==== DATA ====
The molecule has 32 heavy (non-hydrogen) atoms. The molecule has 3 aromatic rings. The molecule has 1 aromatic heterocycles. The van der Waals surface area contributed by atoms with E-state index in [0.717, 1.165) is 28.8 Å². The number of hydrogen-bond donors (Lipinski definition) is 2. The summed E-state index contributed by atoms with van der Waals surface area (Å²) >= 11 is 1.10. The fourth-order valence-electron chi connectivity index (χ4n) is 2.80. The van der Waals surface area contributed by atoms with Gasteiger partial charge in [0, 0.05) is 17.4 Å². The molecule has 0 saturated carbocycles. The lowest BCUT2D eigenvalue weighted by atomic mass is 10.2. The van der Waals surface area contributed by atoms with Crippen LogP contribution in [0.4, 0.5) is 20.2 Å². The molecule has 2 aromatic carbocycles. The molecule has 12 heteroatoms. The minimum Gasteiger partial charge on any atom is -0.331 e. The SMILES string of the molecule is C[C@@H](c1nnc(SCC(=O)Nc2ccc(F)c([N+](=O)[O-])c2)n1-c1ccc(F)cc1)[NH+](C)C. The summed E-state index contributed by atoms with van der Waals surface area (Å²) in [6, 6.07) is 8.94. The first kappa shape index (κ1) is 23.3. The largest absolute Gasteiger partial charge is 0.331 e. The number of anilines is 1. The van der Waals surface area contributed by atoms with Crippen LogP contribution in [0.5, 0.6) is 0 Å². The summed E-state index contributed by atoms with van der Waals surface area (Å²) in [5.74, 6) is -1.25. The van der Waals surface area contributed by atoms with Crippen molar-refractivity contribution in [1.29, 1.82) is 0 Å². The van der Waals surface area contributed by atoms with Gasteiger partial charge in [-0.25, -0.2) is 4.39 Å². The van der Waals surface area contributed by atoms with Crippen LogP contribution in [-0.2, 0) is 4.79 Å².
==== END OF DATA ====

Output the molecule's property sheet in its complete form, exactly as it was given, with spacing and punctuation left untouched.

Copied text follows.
The molecule has 32 heavy (non-hydrogen) atoms. The molecule has 3 aromatic rings. The molecule has 1 aromatic heterocycles. The van der Waals surface area contributed by atoms with E-state index in [0.717, 1.165) is 28.8 Å². The number of hydrogen-bond donors (Lipinski definition) is 2. The summed E-state index contributed by atoms with van der Waals surface area (Å²) >= 11 is 1.10. The fourth-order valence-electron chi connectivity index (χ4n) is 2.80. The van der Waals surface area contributed by atoms with Gasteiger partial charge in [0, 0.05) is 17.4 Å². The molecule has 0 saturated carbocycles. The lowest BCUT2D eigenvalue weighted by atomic mass is 10.2. The van der Waals surface area contributed by atoms with Crippen LogP contribution in [0.4, 0.5) is 20.2 Å². The molecule has 2 aromatic carbocycles. The molecule has 12 heteroatoms. The minimum Gasteiger partial charge on any atom is -0.331 e. The SMILES string of the molecule is C[C@@H](c1nnc(SCC(=O)Nc2ccc(F)c([N+](=O)[O-])c2)n1-c1ccc(F)cc1)[NH+](C)C. The summed E-state index contributed by atoms with van der Waals surface area (Å²) in [6, 6.07) is 8.94. The first kappa shape index (κ1) is 23.3. The largest absolute Gasteiger partial charge is 0.331 e. The number of anilines is 1. The van der Waals surface area contributed by atoms with Crippen LogP contribution in [0.5, 0.6) is 0 Å². The summed E-state index contributed by atoms with van der Waals surface area (Å²) in [5.74, 6) is -1.25. The van der Waals surface area contributed by atoms with Crippen molar-refractivity contribution in [1.29, 1.82) is 0 Å². The van der Waals surface area contributed by atoms with Gasteiger partial charge in [-0.25, -0.2) is 4.39 Å². The van der Waals surface area contributed by atoms with Crippen LogP contribution in [-0.2, 0) is 4.79 Å².